alexa Role of salivary IgA in the pathogenesis of Sjögren syndrome.



Author(s): Berra A, SterinBorda L, Bacman S, Borda E

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Abstract Saliva IgA autoantibodies against M(3) muscarinic acetylcholine receptors (mAChRs) could be a new marker for the diagnosis for Sjögren syndrome (SS) dry mouth. Saliva IgA from dry mouth primary SS (pSS) or secondary SS patients tested by ELISA recognized membrane parotid gland acinar cell antigens and the synthetic 25-mer peptide corresponding to the second extracellular loop of human M(3) mAChRs. Moreover, the IgA fraction was able to inhibit the [(3)H]QNB binding to parotid acinar membrane mAChRs. In addition, the IgA prevented carbachol stimulation of protein secretion by the parotid gland. As controls, IgA and saliva from women without dry mouth and from normal control subjects gave negative results on ELISA, binding, and biological assays, thus demonstrating the specificity of the reaction. IgA autoantibodies against mAChR may be considered among the immunoglobulin factors implicated in the pathophysiology of the development of pSS dry mouth and could be a new marker for differentiating SS dry mouth from non-SS dry mouth.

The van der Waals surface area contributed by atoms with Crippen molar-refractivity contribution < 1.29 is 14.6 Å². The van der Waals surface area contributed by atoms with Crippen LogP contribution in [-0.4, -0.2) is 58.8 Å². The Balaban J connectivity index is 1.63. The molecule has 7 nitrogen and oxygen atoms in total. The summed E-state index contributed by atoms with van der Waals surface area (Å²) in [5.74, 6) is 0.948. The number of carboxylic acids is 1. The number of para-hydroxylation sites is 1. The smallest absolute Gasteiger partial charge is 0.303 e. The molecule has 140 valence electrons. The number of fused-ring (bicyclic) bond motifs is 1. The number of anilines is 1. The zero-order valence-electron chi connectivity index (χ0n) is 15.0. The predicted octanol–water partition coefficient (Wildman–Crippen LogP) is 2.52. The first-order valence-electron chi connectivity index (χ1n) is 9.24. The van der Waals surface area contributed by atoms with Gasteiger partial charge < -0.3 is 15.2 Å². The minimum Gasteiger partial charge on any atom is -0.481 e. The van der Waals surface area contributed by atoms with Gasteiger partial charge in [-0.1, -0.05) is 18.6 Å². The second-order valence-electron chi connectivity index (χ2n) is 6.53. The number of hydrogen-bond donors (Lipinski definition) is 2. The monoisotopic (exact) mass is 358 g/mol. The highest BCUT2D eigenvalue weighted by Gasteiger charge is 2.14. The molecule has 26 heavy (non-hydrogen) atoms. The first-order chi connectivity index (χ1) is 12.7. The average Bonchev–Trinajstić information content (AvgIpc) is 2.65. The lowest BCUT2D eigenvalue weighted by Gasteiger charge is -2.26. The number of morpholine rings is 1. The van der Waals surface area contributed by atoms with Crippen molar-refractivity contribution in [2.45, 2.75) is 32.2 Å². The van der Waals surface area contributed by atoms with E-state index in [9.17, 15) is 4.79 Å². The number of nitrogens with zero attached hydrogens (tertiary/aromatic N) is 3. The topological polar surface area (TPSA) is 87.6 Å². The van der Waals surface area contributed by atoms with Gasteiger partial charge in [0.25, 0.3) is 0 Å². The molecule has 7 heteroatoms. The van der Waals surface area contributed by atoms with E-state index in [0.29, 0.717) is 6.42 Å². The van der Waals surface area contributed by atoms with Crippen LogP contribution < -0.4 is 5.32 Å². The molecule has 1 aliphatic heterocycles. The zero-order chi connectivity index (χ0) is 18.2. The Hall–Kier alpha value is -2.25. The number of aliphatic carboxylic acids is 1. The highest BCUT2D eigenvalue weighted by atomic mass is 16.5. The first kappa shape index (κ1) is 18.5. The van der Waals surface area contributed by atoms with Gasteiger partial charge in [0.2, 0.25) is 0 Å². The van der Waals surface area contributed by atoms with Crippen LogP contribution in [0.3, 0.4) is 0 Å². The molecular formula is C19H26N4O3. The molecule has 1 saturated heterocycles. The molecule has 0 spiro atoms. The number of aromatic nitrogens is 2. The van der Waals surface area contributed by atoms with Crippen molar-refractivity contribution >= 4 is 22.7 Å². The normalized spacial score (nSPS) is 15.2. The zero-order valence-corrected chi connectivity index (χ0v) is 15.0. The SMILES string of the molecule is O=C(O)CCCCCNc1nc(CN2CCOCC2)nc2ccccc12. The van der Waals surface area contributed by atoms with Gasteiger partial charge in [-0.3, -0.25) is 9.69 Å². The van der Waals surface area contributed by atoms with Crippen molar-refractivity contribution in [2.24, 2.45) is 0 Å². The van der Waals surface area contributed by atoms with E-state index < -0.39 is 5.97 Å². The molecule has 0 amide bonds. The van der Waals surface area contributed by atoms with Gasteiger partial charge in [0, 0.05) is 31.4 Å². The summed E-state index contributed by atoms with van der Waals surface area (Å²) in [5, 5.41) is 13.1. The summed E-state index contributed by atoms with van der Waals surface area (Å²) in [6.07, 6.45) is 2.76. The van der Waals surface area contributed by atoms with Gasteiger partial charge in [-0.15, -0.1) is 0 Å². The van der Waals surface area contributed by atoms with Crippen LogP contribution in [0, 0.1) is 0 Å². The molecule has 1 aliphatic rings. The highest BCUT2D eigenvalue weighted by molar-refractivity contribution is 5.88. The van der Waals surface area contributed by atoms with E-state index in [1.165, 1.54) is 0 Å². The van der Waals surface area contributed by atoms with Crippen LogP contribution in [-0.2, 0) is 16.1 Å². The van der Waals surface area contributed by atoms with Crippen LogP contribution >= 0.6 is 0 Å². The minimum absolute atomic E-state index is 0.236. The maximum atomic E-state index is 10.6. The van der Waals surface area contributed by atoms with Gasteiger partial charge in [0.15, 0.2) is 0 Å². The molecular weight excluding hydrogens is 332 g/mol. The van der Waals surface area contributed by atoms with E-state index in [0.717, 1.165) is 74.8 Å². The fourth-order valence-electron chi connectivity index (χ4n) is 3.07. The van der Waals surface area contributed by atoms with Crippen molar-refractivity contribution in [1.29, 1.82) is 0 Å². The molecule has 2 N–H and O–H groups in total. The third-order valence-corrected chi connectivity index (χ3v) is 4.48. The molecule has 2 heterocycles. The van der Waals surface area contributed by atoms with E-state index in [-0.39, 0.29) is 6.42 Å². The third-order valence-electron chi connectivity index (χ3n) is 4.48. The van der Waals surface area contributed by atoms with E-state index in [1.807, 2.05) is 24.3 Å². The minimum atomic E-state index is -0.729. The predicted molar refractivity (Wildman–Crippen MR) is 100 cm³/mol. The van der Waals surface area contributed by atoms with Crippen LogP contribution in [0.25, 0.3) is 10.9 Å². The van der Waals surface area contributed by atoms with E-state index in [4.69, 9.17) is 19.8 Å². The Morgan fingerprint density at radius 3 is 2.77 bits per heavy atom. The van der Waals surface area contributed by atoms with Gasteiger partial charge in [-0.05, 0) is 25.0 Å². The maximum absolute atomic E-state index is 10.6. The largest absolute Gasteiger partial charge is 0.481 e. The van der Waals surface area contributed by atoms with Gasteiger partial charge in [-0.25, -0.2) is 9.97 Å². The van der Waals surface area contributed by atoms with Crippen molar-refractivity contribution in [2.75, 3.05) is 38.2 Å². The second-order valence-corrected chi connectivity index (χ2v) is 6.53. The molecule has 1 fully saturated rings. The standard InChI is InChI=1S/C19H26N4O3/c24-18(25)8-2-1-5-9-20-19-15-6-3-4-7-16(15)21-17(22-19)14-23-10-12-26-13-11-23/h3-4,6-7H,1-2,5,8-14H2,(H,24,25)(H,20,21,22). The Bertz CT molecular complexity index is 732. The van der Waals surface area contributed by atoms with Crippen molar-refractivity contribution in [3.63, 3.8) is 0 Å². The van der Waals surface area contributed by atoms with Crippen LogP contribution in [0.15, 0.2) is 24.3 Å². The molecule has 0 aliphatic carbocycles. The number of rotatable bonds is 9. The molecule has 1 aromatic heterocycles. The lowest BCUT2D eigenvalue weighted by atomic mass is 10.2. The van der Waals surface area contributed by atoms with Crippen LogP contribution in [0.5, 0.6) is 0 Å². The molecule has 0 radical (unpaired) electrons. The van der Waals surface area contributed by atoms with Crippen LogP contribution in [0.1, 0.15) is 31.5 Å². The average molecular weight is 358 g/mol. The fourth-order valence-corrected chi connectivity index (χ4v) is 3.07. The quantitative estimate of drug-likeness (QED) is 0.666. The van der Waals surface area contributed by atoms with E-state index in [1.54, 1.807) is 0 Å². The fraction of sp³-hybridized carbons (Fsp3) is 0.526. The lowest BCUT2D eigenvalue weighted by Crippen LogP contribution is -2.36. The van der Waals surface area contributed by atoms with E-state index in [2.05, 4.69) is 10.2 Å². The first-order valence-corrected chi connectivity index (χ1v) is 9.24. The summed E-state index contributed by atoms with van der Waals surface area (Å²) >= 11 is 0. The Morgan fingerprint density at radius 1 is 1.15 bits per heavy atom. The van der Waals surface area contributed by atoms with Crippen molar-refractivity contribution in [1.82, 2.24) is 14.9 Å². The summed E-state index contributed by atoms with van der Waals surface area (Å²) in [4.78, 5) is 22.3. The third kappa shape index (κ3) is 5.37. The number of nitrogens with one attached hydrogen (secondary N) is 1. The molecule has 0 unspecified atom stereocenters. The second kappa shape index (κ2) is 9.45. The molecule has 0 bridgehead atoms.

This article was published in Clin Immunol and referenced in Dentistry

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